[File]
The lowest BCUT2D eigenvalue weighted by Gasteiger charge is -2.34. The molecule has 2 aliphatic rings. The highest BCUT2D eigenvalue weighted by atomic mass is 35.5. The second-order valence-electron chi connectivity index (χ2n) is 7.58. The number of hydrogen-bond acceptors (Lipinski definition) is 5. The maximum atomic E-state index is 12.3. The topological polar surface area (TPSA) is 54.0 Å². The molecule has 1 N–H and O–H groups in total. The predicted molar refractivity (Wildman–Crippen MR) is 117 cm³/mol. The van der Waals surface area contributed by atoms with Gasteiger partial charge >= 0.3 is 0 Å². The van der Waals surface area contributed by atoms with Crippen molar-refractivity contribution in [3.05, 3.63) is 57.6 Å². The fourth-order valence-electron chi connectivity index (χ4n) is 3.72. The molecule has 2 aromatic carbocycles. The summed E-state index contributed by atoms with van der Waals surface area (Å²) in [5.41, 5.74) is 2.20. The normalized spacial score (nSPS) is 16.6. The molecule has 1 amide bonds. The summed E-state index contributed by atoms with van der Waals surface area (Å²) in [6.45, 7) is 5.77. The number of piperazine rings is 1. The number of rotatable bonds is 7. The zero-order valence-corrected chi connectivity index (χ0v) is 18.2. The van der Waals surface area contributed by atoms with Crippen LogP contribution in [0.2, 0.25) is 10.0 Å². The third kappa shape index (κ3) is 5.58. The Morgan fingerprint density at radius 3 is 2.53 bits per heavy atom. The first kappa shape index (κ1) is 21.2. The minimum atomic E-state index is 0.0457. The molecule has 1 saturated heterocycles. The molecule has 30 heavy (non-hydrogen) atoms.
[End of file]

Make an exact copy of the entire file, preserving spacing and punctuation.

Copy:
The lowest BCUT2D eigenvalue weighted by Gasteiger charge is -2.34. The molecule has 2 aliphatic rings. The highest BCUT2D eigenvalue weighted by atomic mass is 35.5. The second-order valence-electron chi connectivity index (χ2n) is 7.58. The number of hydrogen-bond acceptors (Lipinski definition) is 5. The maximum atomic E-state index is 12.3. The topological polar surface area (TPSA) is 54.0 Å². The molecule has 1 N–H and O–H groups in total. The predicted molar refractivity (Wildman–Crippen MR) is 117 cm³/mol. The van der Waals surface area contributed by atoms with Gasteiger partial charge >= 0.3 is 0 Å². The van der Waals surface area contributed by atoms with Crippen molar-refractivity contribution in [3.05, 3.63) is 57.6 Å². The fourth-order valence-electron chi connectivity index (χ4n) is 3.72. The molecule has 2 aromatic carbocycles. The summed E-state index contributed by atoms with van der Waals surface area (Å²) in [5.41, 5.74) is 2.20. The normalized spacial score (nSPS) is 16.6. The molecule has 1 amide bonds. The summed E-state index contributed by atoms with van der Waals surface area (Å²) in [6.45, 7) is 5.77. The number of piperazine rings is 1. The number of rotatable bonds is 7. The zero-order valence-corrected chi connectivity index (χ0v) is 18.2. The van der Waals surface area contributed by atoms with Crippen LogP contribution in [0.2, 0.25) is 10.0 Å². The third kappa shape index (κ3) is 5.58. The Morgan fingerprint density at radius 3 is 2.53 bits per heavy atom. The first kappa shape index (κ1) is 21.2. The minimum atomic E-state index is 0.0457. The molecule has 1 saturated heterocycles. The molecule has 30 heavy (non-hydrogen) atoms.